eCookbooks at EPL

A slew of new eCookbooks have landed at our online library!    

Ready to whip up a heap of comfort food, or try your hand as a dough puncher (industry lingo for bread baker)? Haven’t been out to the grocery store lately? We’ve got you covered. The library has eCookbooks for all of those scenarios and more. So. Let’s get cooking!

A few categories of cookbooks lend themselves perfectly to the practice of hibernating, settling inside for an extended period of time. One such type is pantry cooking: cookbooks chock full of recipes that use what you have on hand, and many are easy, perfect for cooks at entry level and up.

For instance, Michael Love has many yummy recipes in The Salvage Chef Cookbook: More Than 125 Recipes, Tips, and Secrets to Transform What You Have in Your Kitchen into Delicious Dishes for the Ones You Love. Besides the recipes, Love explains how to lengthen the shelf life of items and answers a variety of questions about how cooking meals can be easier and more successful based on the underpinnings of a kitchen.

Hack Your Cupboard: Make Great Food with What You’ve Got by Alyssa Wiegand goes over what food storage areas typically have (and what they ought to have) and then delves into age-specific guidance to help you move on to more ambitious meals. Under the heading Toast, Wiegand offers three kinds of Avocado toast as well as adventurous versions of meal and snack staples, including Pepperoni Grilled Cheese and Curry Lime popcorn. Under Raman Hacks cooks can select from, among others,  Raman with Ham, Egg and Spinach as well as Coconut Curry Raman. I also like the sound of her Rotisserie Chicken Hacks and the list of many marvelous Microwave Hacks recipes, including Mushroom and Egg Cheese Bowl. And finally, show off your new cooking skills in what she calls, A Family Celebration Dinner, a collection of recipes to choose from for dinner and dessert.

Add ‘easy’ to ‘make with comfort food’ and you have yourself a popular recipe. Danielle Centoni turns an old standby favorite, fried rice, on its head with delectable results. with Fried Rice: 50 Ways to Stir Up the World’s Favorite Grain. For easy and healthy, try Fix-It and Forget-It Healthy 5-Ingredient Cookbook by Hope Comerford. For easy and fast, check out The Two-Pan, One-Pot Cookbook: A Guide to Cooking Great Meals Quickly, in Any Kitchen, and On Any Budget by Hope Korenstein. It can help you to swiftly deliver a meal and remove hunger pains at the same time.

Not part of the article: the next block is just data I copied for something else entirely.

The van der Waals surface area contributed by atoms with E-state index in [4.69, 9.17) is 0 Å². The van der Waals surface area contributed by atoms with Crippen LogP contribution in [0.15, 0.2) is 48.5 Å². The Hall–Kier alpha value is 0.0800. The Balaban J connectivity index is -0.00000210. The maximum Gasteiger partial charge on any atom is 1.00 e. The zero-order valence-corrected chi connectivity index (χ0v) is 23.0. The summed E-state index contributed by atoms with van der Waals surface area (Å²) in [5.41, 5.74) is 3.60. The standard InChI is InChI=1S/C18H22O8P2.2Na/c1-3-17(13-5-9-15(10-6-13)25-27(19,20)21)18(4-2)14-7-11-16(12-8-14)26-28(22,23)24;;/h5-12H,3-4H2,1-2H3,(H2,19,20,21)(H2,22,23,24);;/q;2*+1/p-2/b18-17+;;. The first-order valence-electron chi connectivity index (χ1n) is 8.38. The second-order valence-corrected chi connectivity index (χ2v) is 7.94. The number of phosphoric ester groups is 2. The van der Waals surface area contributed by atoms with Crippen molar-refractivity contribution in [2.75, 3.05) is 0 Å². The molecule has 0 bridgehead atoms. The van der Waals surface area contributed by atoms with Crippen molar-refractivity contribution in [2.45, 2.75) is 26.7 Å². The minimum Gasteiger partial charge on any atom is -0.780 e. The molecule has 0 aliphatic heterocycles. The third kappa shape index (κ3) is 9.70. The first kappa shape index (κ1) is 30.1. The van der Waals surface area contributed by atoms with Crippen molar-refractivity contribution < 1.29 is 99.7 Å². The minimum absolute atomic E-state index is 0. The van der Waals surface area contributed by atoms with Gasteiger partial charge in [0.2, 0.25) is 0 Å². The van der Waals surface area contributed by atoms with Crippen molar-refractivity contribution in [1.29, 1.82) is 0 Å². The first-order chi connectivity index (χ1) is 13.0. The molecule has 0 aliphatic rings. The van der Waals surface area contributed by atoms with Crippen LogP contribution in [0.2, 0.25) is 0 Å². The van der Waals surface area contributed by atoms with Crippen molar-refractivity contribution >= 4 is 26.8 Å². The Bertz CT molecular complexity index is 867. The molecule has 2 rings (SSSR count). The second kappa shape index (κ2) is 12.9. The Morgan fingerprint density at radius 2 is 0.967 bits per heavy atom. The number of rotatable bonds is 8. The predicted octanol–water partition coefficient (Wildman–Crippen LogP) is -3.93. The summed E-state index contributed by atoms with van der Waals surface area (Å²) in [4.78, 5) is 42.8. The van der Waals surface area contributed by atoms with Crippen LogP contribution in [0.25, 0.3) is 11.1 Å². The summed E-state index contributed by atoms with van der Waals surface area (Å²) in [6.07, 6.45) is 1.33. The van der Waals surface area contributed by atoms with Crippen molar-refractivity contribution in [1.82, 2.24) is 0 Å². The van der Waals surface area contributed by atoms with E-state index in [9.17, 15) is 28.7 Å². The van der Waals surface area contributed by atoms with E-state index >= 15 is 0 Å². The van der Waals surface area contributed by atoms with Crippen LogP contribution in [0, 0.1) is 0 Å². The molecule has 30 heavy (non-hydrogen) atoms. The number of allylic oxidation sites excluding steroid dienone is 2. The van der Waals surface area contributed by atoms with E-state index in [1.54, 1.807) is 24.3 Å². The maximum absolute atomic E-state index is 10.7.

Besides the aforementioned titles, aspiring cooks can pick up valuable information that deconstructs how all the food parts fit together in the critically acclaimed Salt, Fat, Acid, Heat: Mastering the Elements of Good Cooking by Samin Nosrat.

Comfort and freshly baked bread go hand in hand (don’t forget the butter!). If you’re looking for all of the above as well as the ultimate weekend baking project (any two days will do) that ends with you popping a warm piece of bread in your mouth, see if these cookbooks don’t do the trick.

In David Norman’s debut cookbook, Bread on the Table: Recipes for Making and Enjoying Europe’s Most Beloved Breads, he spells out bread baking traditions, learned first-hand traveling throughout Europe and North America. Home bakers will revel in the clear instructions and terrific photography, as well as the menu suggestions, which he has designed to showcase the bread you make. A fixture in Austin, head baker Norman and Easy Tiger Bakery and Beer Garden have recently committed to baking 10,000 loaves in 60 days to distribute to organizations that are experiencing increased demands from those in need, a direct result of the Coronavirus. Norman’s book was named one of the best cookbooks of the year by The New York Times Book Review in 2019.

Then there’s David Leader’s Living Bread: Tradition and Innovation in Artisan Bread Making, released last October. Living Bread is an introduction to everything bread and includes recipes inspired from bakers around the world.  A pioneer in American artisan bread baking, Leader started baking bread out of a wood-fired oven in the southern Catskills. From the start, he produced traditional, European-style bread shaped by hand. Perfect for the enthusiastic home baker.

Bon appétit!

1 thought on “eCookbooks at EPL

  1. Pingback: A More Challenging Reading Challenge | A Reading Life

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